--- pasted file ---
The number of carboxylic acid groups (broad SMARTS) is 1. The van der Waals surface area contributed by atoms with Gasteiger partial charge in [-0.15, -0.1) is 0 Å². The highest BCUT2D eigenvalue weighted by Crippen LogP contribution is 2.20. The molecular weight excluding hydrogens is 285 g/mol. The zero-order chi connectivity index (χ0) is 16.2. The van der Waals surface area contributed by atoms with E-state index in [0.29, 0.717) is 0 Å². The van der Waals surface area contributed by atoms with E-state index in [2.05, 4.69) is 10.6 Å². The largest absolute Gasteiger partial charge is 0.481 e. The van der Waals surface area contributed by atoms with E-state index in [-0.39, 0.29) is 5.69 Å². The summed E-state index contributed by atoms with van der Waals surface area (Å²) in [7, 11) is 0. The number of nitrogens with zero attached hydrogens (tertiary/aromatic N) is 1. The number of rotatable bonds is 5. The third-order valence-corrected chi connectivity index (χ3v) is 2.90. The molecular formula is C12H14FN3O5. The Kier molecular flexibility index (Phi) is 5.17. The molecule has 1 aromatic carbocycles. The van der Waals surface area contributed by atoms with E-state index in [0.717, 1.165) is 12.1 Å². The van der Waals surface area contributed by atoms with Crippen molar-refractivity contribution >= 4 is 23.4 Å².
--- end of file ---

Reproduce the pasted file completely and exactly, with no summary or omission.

The number of carboxylic acid groups (broad SMARTS) is 1. The van der Waals surface area contributed by atoms with Gasteiger partial charge in [-0.15, -0.1) is 0 Å². The highest BCUT2D eigenvalue weighted by Crippen LogP contribution is 2.20. The molecular weight excluding hydrogens is 285 g/mol. The zero-order chi connectivity index (χ0) is 16.2. The van der Waals surface area contributed by atoms with E-state index in [0.29, 0.717) is 0 Å². The van der Waals surface area contributed by atoms with E-state index in [2.05, 4.69) is 10.6 Å². The largest absolute Gasteiger partial charge is 0.481 e. The van der Waals surface area contributed by atoms with E-state index in [-0.39, 0.29) is 5.69 Å². The summed E-state index contributed by atoms with van der Waals surface area (Å²) in [7, 11) is 0. The number of nitrogens with zero attached hydrogens (tertiary/aromatic N) is 1. The number of rotatable bonds is 5. The third-order valence-corrected chi connectivity index (χ3v) is 2.90. The molecular formula is C12H14FN3O5. The Kier molecular flexibility index (Phi) is 5.17. The molecule has 1 aromatic carbocycles. The van der Waals surface area contributed by atoms with E-state index in [0.717, 1.165) is 12.1 Å². The van der Waals surface area contributed by atoms with Crippen molar-refractivity contribution >= 4 is 23.4 Å².